The fallout from Britain's historic decision to leave the European Union continues. Domestically, there are regrets, recriminations and accusations. Young people, particularly those aged 16-17 who did not have a vote, complain that the vote did not take their interests into account.
A petition for a second referendum reached over 3m votes in a few days, although it was subsequently found to have been hacked: the true number is uncertain. The media have spent the weekend tracking down people who voted to Leave and now regret it, and publishing increasingly desperate schemes for avoiding Brexit. There is a sense of denial. If only we could turn back time....
But it's too late. The UK is now persona non grata in the EU, and EU foreign ministers are pushing for formal exit procedure to be triggered as soon as possible. The political meltdown in both main parties currently makes this impossible, but chaos can't continue forever. Eventually, Article 50 will have to be triggered, and the UK will leave the EU, never to return.
The lies that made Brexit
There is now clear evidence that the Leave campaign deliberately misled the British people in order to achieve victory. Within hours of the vote, Leave campaigners were backtracking on the two principal promises of the Leave campaign - immigration control, and £350m per week funding for the NHS.
In an interview with the BBC's Ewan Davies, Dan Hannan said that regaining control of immigration didn't necessarily mean reducing it: "We never said there was going to be some radical decline," he said. "We want a measure of control." Davies was flabbergasted. "Come on, that's completely at odds with what the public think they have just voted for!" he cried.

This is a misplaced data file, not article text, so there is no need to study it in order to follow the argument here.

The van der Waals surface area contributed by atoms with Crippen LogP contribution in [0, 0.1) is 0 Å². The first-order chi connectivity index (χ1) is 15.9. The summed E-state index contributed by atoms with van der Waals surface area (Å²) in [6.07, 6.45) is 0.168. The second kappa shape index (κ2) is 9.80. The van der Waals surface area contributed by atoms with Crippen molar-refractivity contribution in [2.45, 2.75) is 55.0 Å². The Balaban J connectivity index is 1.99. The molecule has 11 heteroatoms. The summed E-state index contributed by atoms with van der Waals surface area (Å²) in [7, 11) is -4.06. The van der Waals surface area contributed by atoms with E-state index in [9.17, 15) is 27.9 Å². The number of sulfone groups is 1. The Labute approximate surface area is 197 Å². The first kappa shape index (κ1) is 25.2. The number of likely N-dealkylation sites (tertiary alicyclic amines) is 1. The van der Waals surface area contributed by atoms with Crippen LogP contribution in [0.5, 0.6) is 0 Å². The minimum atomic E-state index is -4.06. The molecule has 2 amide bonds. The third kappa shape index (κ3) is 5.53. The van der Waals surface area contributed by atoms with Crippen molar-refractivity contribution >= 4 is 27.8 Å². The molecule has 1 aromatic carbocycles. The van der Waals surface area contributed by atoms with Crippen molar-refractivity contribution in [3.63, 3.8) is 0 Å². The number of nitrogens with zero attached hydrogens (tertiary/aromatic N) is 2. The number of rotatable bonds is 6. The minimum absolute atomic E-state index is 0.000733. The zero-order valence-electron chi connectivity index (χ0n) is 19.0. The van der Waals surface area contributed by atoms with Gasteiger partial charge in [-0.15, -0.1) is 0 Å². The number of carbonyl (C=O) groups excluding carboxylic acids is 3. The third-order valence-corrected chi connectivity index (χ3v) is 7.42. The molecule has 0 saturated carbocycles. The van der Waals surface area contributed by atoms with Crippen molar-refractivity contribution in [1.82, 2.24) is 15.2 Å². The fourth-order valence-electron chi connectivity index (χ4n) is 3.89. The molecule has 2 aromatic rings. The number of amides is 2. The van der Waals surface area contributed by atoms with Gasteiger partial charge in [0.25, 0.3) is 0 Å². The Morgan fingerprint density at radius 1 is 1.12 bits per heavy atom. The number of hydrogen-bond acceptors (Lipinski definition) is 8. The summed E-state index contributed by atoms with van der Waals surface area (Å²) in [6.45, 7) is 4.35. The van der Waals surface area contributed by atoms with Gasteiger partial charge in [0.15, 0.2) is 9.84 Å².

Denying that they had ever made the promises seems to be a strategy. "I never said that", said Iain Duncan Smith about the £350m NHS funding. "I just stood in front of buses and posters". And he went on to say that the Leave campaign had never promised the money anyway. A furious Chris Giles of the FT didn't mince his words:
He was right to be angry. Duncan Smith's words were mealy-mouthed. The Leave campaign's advertising explicitly promised £350m would go to the NHS:
The man on the right in this picture, Liam Fox, now admits that the £350m figure itself is fiction. This had been pointed out prior to the vote both by the IFS and by the head of the UK's statistics service, Sir Andrew Dilnot, who reprimanded the Leave campaign for using the figure:
I conclude that there is a lack of clarity in the way the official statistics have been drawn on in the statements I have considered. In particular, I note the use of the £350 million figure, which appears to be a gross figure which does not take into account the rebate or other flows from the EU to the UK public sector (or flows to non-public sector bodies), alongside the suggestion that this could be spent elsewhere. Without further explanation I consider these statements to be potentially misleading. Given the high level of public interest in this debate it is important that official statistics are used accurately, with important limitations or caveats clearly explained.